4.2 Three theoriststhree modal theories. Allsop smooths over this problem by creating a single theory out of parts from each of the three: he uses Bononcini's modal categories and Penna and Berardi's cadence patterns (whose respective systems for identifying the mode by means of specific cadence points are not mutually compatible). In short, Allsop makes the fatal assumption that he can cobble together a single theory out of the three authors and then use this late twentieth-century pasticcio with the authority of a seventeenth-century theorist. In doing so, he rides roughshod over the theorists closest to Corelli by employing a contrived theory that he claims is representative of the period.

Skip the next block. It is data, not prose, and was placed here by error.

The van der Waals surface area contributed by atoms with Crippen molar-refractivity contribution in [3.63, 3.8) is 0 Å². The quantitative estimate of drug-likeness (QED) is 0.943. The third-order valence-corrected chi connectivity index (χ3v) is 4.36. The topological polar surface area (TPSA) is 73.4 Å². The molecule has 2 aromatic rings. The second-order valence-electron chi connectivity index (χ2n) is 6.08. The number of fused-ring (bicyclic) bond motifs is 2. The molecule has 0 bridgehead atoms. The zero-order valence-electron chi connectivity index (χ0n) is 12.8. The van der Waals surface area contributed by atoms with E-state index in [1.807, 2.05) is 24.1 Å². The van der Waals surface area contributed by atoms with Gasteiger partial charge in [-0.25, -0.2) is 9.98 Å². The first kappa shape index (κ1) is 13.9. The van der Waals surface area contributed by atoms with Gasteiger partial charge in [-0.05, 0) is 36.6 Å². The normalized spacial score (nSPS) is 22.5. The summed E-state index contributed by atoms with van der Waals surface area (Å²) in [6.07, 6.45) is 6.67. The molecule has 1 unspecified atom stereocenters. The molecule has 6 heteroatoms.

4.3 His concluding assertion that "Corelli and his contemporaries knew best how to classify their own music, and for that matter how to describe the theoretical basis of their own methods" is untenable: Corelli made no modal-theoretical pronouncements, and his contemporaries made none about him. Allsop instead fabricates a modal system that misrepresents both late-Seicento theory and instrumental practice. An example of such fabrication is Allsop's Table 6.6 Cadences Proper to the Tones (p. 103), whichalthough introduced with undocumented references to Bononcini, Penna, and Berardicorresponds only to the clausulae harmoniche in Berardi's Il perchè musicale (1693). But Berardi's cadences conflict with Penna's. Bononcini, in his own modal duos, follows neither the prescriptions of Berardi nor Penna; nor does he make a listing of cadences for the modes.